By Pat Gabridge
Originally posted at http://writinglife3.blogspot.com 10/27/10
That’s an excellent question, Virginia: where do new plays come from? Well, now that the upcoming seasons have been announced, we can actually start to answer that question. Since we live in Boston, let’s take a look at which theatres are doing new plays here in Boston. And by new plays, I mean either world premieres or fairly new plays by Boston writers. (Recent Off Broadway hits do not count as new plays.)
In particular, let’s talk about large and medium-sized Boston theatres who putting on professional productions. There are smaller theatres doing new work, which is important, too, but we’ll hit those another day.
Huntington Theatre Company: 2 world premieres: Vengeance is the Lord’s by Bob Glaudini, and Son of the Prophet by Stephen Karam (though the fine print says “Commissioned and produced by special arrangement with Roundabout Theatre Company, and I’m not exactly sure what that means.)
American Repertory Theatre: 1 world premiere (though Ajax is a new translation…), Prometheus Bound by Steven Sater.
Those are the big guys. How about some of the mid-sized and bigger small theatres in Boston:
Lyric Stage: none
New Rep: 1 world premiere, afterlife: a ghost story by Steve Yockey (this is a “rolling world premiere” with the National New Play Network, which means the play will be premiered by several NNPN members this year).
Boston Playwrights Theatre: (these guys always win) 3 world premieres: Five Down One Across by Michael Towers, Two Wives in India by (my pal) Leslie Harrell Dillen, and Waking the Volcanoby Jon Lipsky. Two of these are Boston writers, too (Leslie abandoned us for New Mexico). I’ll just highlight all the Boston writers receiving premieres (or even productions of full-length plays) (Theresa Rebeck is not a Boston writer anymore, sorry.)
Company One: 1 world premiere, on their Second Stage (you know they’re getting bigger when they have a second stage),Cartoon Confessions by John Kunz and Rick Park.
Actors Shakespeare Project: 2 world premieres (both by Boston writers). Okay, I didn’t expect to see them doing as many new plays by Boston writers as BPT, but they are. Their Winter Festival will feature two-week runs of The Hotel Nepenthe byJohn Kuntz and Living in Exile by Jon Lipsky. Both these guys seem to be about to have a pretty good season.
Central Square Theatre: 1 world premiere (though they had a good year of new plays last year), Silver Spoon by Amy Merrill andSi Kahn.
Zeitgeist Stage: none.
So, in the seasons of ten Boston theaters, we have 11 world premieres (out of more than 50 productions), though BPT skews the average a little. Of those 11 world premieres, 6 are by Boston writers (only 4 out of 10 theatres are producing work by local writers). If you take BPT out of the mix, since they exclusively produce new work by BU alums, that leaves us with 4 full-length plays written by Boston writers getting professional productions in town.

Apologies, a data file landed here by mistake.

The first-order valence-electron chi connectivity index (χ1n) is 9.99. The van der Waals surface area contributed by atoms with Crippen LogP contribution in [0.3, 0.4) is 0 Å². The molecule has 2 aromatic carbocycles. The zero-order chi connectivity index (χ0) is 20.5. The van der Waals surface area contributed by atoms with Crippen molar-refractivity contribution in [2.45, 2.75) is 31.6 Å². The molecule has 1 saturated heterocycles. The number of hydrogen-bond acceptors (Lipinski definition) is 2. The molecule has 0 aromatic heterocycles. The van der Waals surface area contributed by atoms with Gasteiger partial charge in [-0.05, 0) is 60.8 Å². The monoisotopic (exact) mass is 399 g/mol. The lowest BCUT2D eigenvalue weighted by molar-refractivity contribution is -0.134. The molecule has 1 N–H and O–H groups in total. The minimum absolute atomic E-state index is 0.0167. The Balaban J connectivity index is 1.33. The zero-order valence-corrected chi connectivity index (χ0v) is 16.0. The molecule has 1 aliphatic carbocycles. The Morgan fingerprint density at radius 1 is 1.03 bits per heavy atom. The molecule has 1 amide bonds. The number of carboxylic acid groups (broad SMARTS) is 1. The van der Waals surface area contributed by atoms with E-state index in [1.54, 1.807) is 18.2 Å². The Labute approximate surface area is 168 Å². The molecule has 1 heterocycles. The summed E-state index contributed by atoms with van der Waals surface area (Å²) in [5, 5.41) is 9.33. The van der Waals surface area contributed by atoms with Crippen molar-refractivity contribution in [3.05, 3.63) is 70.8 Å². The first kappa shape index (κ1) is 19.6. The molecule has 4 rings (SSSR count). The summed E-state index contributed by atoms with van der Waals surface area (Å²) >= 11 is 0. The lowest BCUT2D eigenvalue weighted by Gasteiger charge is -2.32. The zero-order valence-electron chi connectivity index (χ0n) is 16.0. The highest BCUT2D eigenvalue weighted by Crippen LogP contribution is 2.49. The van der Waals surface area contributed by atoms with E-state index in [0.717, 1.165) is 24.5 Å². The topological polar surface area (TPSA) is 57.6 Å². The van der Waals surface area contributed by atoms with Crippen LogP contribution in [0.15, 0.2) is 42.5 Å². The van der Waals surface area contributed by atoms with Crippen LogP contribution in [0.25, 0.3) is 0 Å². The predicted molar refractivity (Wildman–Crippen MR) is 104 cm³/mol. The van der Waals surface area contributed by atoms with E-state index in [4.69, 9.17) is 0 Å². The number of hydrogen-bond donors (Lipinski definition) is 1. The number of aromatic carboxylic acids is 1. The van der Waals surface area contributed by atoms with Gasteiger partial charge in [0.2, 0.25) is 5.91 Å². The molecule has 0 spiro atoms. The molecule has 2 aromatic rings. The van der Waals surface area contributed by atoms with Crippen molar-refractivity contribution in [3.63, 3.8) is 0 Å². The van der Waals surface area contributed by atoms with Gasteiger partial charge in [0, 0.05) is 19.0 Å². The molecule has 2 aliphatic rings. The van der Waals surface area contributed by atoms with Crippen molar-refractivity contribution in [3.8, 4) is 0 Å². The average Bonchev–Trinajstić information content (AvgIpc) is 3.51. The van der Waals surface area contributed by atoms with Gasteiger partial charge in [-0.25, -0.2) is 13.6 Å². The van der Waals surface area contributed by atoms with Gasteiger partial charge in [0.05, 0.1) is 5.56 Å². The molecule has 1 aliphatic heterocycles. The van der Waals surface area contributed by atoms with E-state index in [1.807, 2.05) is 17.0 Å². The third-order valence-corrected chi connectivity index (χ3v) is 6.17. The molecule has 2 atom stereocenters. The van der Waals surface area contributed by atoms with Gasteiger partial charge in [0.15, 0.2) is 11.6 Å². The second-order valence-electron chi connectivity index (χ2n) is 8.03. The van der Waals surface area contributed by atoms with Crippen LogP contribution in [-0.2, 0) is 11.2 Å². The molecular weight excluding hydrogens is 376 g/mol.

Given those numbers, you wouldn’t know that we have a wealth of playwrights living in or near Boston, whose work has been widely produced. There are no full-length plays on Boston stages this season from Kirsten Greenidge, Lydia Diamond, Ronan Noone, Ken Urban, or Melinda Lopez. (or that Gabridge guy) And there are more, too. I can’t list everyone, but some of these come to mind: Joyce Van Dyke, Peter Snoad, John Shea, Jacqui Parker, Kate Snodgrass, Bill Donnelley, Janet Kenney, Monica Raymond, my fellow Rhombus members–Joe Byers, Carl Danielson, Ginger Lazarus, Alexa Mavromatis. And there are scores more (who I hope will forgive me if I haven’t included them in this list, including the new HPF members, whose names aren’t public yet).
So what does all this mean? I’m not sure. To me, the numbers of new plays by Boston writers seem very, very low. (Imagine if only four out of ten professional theatres hired ANY local actors or directors. It’s not the same, but…) Most Boston playwrights aren’t getting the chances here at home to fully develop their work, and to learn by seeing how those plays succeed or fail in front of audiences.
It also shows that while Boston audiences are getting plenty of exciting imports, they’re not seeing plays produced by people who live and work in their communities. And audiences are not developing relationships with local playwrights (though they do with local actors and directors)–this creation of an audience for a certain writer’s plays can play an important role in the growth of a playwright, because it helps level out the hit/flop mentality that can come with the production of only a single show or two by a writer–audiences (and critics) start to follow a writer, and a two-way relationship forms and actually helps shape the work. Audiences might not love every show by that writer, but they want to see what’s going to come next.
The numbers might to point to gaps in the market that could potentially be filled by new companies who have a stronger focus on new work and work by local writers. For now, Boston remains a town where exciting new work can be imported (just look at ArtsEmerson), but very little new work written by Boston writers and produced by Boston theatres gets exported to other cities. I’d sure like to see that change.
Pat Gabridge is an active playwright, with more than 150 productions and readings of his work.